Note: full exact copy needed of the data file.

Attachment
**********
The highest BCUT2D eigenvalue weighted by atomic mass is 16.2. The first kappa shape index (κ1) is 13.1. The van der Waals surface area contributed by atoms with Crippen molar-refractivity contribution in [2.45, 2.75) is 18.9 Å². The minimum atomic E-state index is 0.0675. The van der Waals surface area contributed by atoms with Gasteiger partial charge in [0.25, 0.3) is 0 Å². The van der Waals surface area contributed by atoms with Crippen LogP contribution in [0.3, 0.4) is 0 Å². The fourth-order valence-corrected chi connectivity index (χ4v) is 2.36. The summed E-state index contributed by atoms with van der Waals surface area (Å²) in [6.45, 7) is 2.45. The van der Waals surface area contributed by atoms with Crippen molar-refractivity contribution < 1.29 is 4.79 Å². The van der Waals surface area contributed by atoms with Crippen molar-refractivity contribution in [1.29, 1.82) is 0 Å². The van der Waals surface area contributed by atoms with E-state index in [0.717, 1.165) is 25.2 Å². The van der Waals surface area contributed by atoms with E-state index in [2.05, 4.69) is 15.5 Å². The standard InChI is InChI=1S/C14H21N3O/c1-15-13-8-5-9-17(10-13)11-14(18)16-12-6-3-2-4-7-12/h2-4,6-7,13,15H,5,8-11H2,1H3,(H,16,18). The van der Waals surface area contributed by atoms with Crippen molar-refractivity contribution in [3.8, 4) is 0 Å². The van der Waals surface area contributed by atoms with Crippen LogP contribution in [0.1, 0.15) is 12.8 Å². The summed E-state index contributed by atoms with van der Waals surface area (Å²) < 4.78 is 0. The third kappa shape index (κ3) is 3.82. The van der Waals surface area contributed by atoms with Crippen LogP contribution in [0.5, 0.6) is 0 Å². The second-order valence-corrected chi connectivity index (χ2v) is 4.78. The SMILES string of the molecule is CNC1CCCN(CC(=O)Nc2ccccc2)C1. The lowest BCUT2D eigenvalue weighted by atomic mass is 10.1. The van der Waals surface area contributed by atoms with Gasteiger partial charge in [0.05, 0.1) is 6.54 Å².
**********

The highest BCUT2D eigenvalue weighted by atomic mass is 16.2. The first kappa shape index (κ1) is 13.1. The van der Waals surface area contributed by atoms with Crippen molar-refractivity contribution in [2.45, 2.75) is 18.9 Å². The minimum atomic E-state index is 0.0675. The van der Waals surface area contributed by atoms with Gasteiger partial charge in [0.25, 0.3) is 0 Å². The van der Waals surface area contributed by atoms with Crippen LogP contribution in [0.3, 0.4) is 0 Å². The fourth-order valence-corrected chi connectivity index (χ4v) is 2.36. The summed E-state index contributed by atoms with van der Waals surface area (Å²) in [6.45, 7) is 2.45. The van der Waals surface area contributed by atoms with Crippen molar-refractivity contribution < 1.29 is 4.79 Å². The van der Waals surface area contributed by atoms with Crippen molar-refractivity contribution in [1.29, 1.82) is 0 Å². The van der Waals surface area contributed by atoms with E-state index in [0.717, 1.165) is 25.2 Å². The van der Waals surface area contributed by atoms with E-state index in [2.05, 4.69) is 15.5 Å². The standard InChI is InChI=1S/C14H21N3O/c1-15-13-8-5-9-17(10-13)11-14(18)16-12-6-3-2-4-7-12/h2-4,6-7,13,15H,5,8-11H2,1H3,(H,16,18). The van der Waals surface area contributed by atoms with Crippen molar-refractivity contribution in [3.8, 4) is 0 Å². The van der Waals surface area contributed by atoms with Crippen LogP contribution in [0.1, 0.15) is 12.8 Å². The summed E-state index contributed by atoms with van der Waals surface area (Å²) < 4.78 is 0. The third kappa shape index (κ3) is 3.82. The van der Waals surface area contributed by atoms with Crippen LogP contribution in [0.5, 0.6) is 0 Å². The second-order valence-corrected chi connectivity index (χ2v) is 4.78. The SMILES string of the molecule is CNC1CCCN(CC(=O)Nc2ccccc2)C1. The lowest BCUT2D eigenvalue weighted by atomic mass is 10.1. The van der Waals surface area contributed by atoms with Gasteiger partial charge in [0.05, 0.1) is 6.54 Å².